Production and Life History of Paragnetina Media (Walker) (Insecta: Plecoptera) in a Central Wisconsin Stream
Radomski, Paul J.
University of Wisconsin-Stevens Point, College of Natural Resources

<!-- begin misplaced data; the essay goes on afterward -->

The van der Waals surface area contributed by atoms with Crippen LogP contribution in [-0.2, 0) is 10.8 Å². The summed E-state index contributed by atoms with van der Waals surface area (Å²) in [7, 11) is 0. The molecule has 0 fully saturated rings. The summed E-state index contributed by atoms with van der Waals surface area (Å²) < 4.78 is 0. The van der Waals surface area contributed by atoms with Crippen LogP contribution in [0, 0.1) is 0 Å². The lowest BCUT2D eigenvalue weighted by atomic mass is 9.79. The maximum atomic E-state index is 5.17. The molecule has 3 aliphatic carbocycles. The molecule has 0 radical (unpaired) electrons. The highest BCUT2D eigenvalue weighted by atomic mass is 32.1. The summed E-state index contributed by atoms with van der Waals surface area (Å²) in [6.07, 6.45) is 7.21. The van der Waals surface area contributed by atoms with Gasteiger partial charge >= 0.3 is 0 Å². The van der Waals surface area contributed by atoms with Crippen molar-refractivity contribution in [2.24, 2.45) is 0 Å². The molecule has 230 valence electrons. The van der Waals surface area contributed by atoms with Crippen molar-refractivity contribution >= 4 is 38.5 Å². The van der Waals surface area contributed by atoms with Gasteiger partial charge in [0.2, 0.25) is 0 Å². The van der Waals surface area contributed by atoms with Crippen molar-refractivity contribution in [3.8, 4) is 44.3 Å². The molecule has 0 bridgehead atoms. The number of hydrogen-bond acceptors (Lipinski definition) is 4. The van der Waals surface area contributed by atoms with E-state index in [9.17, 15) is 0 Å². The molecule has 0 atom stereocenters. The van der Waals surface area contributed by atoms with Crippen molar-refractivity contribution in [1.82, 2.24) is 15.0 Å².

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The life history and production of the stonefly Paragnetina media (Walker) were studied in the lower Tomorrow River, a central Wisconsin stream, from June 1983 to August 1984. Adults exhibited a prolonged synchronous emergence beginning in early June. Individuals emerging early in the emergence period were on average statistically larger (p < 0.05) than those emerging later. Females deposited a mean of 4 egg masses in the laboratory, and mean fecundity was 1473 eggs. Eggs were kept at 5 constant temperatures (range 5-30 degrees C) in the laboratory. The percentage of eggs that hatched generally increased with increasing water temperature. Hatching time (days after oviposition at which 10%, 50%, and 90% of the eggs hatched) decreased with increasing water temperature, and the relationships between the two variables were well described by a hyperbola over the temperature range 15-25 degrees C; therefore, the time taken for development was expressed in units of degree-days (DD) above a threshold temperature. Hatching time for fertilized eggs was shorter than for unfertilized eggs. Larvae exhibited a complex semivoltine life cycle, with either a 2, 3, or mixed (2 and 3), year period of development. Length frequency analysis indicated variability in the life cycle duration depending on the time of egg hatch. Larvae that hatched in late summer following emergence required 3 years for development; whereas, larvae that hatched the following spring required about 2 years. The size-frequency distributions and the Janetschek method indicated ca. 26 instars for males and 30 instars for females. In later instars, female larvae were distinctly larger than males. Annual production, calculated from the sum of male and female production estimates using the size frequency method with a CPI of 940 d, was 7.13 g wet weight/m2 riffle, with P/B ratios of 5.04 (cohort) and 1.96 (annual). Production by females from 76% of total production.